(i) before any notice to you of the dispute, your use of, or demonstrable preparations to use, the domain name or a name corresponding to the domain name in connection with a bona fide offering of goods or services; or
(ii) you (as an individual, business, or other organization) have been commonly known by the domain name, even if you have acquired no trademark or service mark rights; or
(iii) you are making legitimate noncommercial or fair use of the domain name, without intent for commercial gain to misleadingly divert consumers or to tarnish the trademark or service mark at issue.”
The Respondent did not submit a Response or attempt to demonstrate any rights or legitimate interests in the Domain Name.
The Respondent is not affiliated with the Complainant in any way. It has not been authorized by the Complainant to register or use the Domain Name or to seek the registration of any domain name incorporating the RENNISON Mark or a mark similar to the RENNISON Mark. There is no evidence that the Respondent is commonly known by the Domain Name or any similar name.
There is no evidence that the Respondent is using or has made demonstrable preparations to use the Domain Name in connection with a bona fide offering of goods or services or for a legitimate noncommercial use. Rather the Domain Name, at the time of the Complaint, revolved to a portal website, which provided a series of links to various third party advertising sites, many of which refer to the sale of books. The use of the RENNISON Mark to direct Internet users to third party advertising sites is not a bona fide offering of goods and services.
The Complainant has established a prima facie case that the Respondent lacks rights or legitimate interests in the Domain Name. The Respondent has not filed any evidence that demonstrating rights or legitimate interests in the Domain Name. The Panel finds that the Respondent has no rights or legitimate interests in respect of the Domain Name under paragraph 4(a)(ii) of the Policy.
D. Registered and Used in Bad Faith
For the purposes of paragraph 4(a)(iii) of the Policy, the following circumstances, in particular but without limitation, if found by the Panel to be present, shall be evidence of the registration and use of a domain name in bad faith:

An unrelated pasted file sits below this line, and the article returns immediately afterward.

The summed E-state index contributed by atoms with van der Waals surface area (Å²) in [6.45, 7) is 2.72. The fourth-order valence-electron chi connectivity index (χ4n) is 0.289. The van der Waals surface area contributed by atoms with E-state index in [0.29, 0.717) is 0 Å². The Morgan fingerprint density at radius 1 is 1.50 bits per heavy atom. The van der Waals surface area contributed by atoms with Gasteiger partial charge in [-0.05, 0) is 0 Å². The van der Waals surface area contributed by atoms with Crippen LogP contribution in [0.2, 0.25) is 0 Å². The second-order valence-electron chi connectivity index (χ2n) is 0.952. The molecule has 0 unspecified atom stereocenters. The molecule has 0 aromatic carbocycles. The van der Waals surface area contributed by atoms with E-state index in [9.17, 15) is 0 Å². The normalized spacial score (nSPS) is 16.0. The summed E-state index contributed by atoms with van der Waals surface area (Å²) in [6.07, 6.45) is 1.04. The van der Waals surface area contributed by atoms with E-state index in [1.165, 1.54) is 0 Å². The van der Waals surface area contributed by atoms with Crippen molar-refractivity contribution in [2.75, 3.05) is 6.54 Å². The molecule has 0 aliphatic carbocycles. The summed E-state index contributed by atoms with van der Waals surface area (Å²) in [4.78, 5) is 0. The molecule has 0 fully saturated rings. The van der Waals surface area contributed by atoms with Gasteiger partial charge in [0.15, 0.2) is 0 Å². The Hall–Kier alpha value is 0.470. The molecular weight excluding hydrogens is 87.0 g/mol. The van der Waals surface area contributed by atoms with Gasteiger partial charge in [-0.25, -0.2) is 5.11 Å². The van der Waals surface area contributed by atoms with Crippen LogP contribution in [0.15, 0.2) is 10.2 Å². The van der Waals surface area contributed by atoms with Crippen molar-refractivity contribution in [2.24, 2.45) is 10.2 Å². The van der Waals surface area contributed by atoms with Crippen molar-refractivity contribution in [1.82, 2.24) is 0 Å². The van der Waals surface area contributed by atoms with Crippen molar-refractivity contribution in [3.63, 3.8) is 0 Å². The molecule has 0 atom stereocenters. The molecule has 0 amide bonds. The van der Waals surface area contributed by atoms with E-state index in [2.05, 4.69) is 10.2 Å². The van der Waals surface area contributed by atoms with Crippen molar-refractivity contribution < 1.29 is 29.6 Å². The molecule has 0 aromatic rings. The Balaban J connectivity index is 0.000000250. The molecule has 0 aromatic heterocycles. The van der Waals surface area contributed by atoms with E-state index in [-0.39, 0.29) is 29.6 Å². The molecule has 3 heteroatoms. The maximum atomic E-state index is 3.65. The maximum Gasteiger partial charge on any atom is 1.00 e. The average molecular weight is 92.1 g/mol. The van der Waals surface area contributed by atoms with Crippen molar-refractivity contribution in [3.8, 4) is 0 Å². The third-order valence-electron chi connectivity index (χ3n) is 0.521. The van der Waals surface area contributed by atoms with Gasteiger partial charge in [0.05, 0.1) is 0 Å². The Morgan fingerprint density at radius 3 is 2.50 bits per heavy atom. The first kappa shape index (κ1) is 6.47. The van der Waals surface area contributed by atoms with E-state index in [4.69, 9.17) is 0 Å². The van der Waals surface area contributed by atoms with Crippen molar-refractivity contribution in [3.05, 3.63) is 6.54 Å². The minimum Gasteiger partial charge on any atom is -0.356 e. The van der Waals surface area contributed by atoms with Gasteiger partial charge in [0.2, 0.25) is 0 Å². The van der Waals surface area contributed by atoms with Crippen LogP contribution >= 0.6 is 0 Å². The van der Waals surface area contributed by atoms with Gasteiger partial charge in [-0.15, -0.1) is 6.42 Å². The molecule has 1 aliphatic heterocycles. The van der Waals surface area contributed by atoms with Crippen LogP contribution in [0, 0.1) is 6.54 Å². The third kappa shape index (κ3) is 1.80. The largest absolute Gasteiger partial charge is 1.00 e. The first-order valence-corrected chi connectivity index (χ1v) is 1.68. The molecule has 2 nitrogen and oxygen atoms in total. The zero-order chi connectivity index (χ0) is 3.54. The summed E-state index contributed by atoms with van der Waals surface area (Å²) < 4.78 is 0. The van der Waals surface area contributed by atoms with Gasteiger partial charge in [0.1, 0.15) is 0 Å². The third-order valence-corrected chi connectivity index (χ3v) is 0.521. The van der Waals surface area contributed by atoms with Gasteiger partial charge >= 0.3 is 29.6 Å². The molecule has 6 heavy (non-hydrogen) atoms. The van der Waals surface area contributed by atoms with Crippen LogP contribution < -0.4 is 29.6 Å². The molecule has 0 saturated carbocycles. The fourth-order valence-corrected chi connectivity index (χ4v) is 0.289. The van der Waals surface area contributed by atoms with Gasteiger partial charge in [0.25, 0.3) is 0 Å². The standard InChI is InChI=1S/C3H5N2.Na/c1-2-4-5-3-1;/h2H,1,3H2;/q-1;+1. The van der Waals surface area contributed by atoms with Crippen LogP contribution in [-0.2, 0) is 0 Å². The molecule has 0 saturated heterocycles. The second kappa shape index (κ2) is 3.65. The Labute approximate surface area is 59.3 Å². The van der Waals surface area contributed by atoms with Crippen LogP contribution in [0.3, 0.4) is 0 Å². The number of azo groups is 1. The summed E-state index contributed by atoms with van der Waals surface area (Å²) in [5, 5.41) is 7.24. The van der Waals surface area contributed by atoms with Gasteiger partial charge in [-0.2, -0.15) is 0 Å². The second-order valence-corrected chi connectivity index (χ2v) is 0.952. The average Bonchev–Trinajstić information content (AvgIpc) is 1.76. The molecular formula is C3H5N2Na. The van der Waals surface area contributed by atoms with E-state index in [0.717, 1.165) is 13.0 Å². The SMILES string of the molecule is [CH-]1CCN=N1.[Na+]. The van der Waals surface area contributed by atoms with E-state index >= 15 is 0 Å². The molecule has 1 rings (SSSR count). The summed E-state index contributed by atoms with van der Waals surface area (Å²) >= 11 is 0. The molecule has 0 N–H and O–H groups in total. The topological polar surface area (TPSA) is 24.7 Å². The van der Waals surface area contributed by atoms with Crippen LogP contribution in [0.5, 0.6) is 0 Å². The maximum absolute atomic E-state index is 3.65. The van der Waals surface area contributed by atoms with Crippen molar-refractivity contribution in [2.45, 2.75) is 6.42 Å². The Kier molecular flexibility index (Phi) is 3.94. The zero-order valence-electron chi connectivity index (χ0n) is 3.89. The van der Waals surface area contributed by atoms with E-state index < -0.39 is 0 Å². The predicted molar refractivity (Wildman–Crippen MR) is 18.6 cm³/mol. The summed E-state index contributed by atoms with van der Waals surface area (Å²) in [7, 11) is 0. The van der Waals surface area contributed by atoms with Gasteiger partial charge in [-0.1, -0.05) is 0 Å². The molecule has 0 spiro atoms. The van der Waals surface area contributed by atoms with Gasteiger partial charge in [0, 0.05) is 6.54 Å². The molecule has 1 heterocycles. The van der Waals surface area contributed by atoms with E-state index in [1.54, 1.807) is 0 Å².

(i) circumstances indicating that the Respondent has registered or has acquired the Domain Name primarily for the purpose of selling, renting, or otherwise transferring the Domain Name’ registration to the Complainant who is the owners of the trade mark or service mark or to a competitor of the Complainant, for valuable consideration in excess of its documented out-of-pocket costs directly related to the Domain Name; or
(ii) The Respondent has registered the Domain Name in order to prevent the owner of the trade mark or service mark from reflecting the mark in a corresponding domain name, provided that the Respondent has engaged in a pattern of such conduct; or
(iii) The Respondent has registered the Domain Name primarily for the purpose of disrupting the business of a competitor; or
(iv) by using the Domain Name, the Respondent has intentionally attempted to attract, for commercial gain, Internet users to its web site or other on-line location, by creating a likelihood of confusion with the Complainant’s mark as to the source, sponsorship, affiliation, or endorsement of the Respondent’s web site or location or of a product or service on the Respondent’s web site or location.
The Panel finds that the Respondent at the time of registration of the Domain Name knew of the existence of the Complainant. At the time the Domain Name was registered the Complainant had already published and sold a number of books in her popular Confessions of Georgia Nicolson series. Furthermore, the Domain Name resolved to a website that, at the time of the Complaint, made numerous references to the sale of books generally and children’s books in particular, the products associated with the Complainant. There is no obvious reason, nor has the Respondent offered an explanation, for the Respondent to register the Domain Name incorporating the RENNISON Mark but for an intention to attract Internet users by creating a likelihood of confusion between the Domain Name and the Complainant.
The Respondent’s conduct in registering the Domain Name when it was aware of the Complainant’s reputation and lacked rights and legitimate interests of its own is registration in bad faith.
The Domain Name, at the time of the Complaint, revolved to a portal website. Such portal websites are operated for commercial gain, as advertisers generally pay on a pay per click basis for Internet users redirected to their sites. Consequently, the Respondent registered and is using the Domain Name to intentionally attempt to attract, for commercial gain, Internet users to a website, by creating a likelihood of confusion with the Complainant’s mark as to the source, sponsorship, affiliation or endorsement of its website.
Accordingly, the Panel finds that the Respondent has registered and is using the Domain Name in bad faith under paragraph 4(a)(iii) of the Policy.
For the foregoing reasons, in accordance with paragraphs 4(i) of the Policy and 15 of the Rules, the Panel orders that the Domain Name <louiserennison.com> be transferred to the Complainant.
Dated: April 16, 2012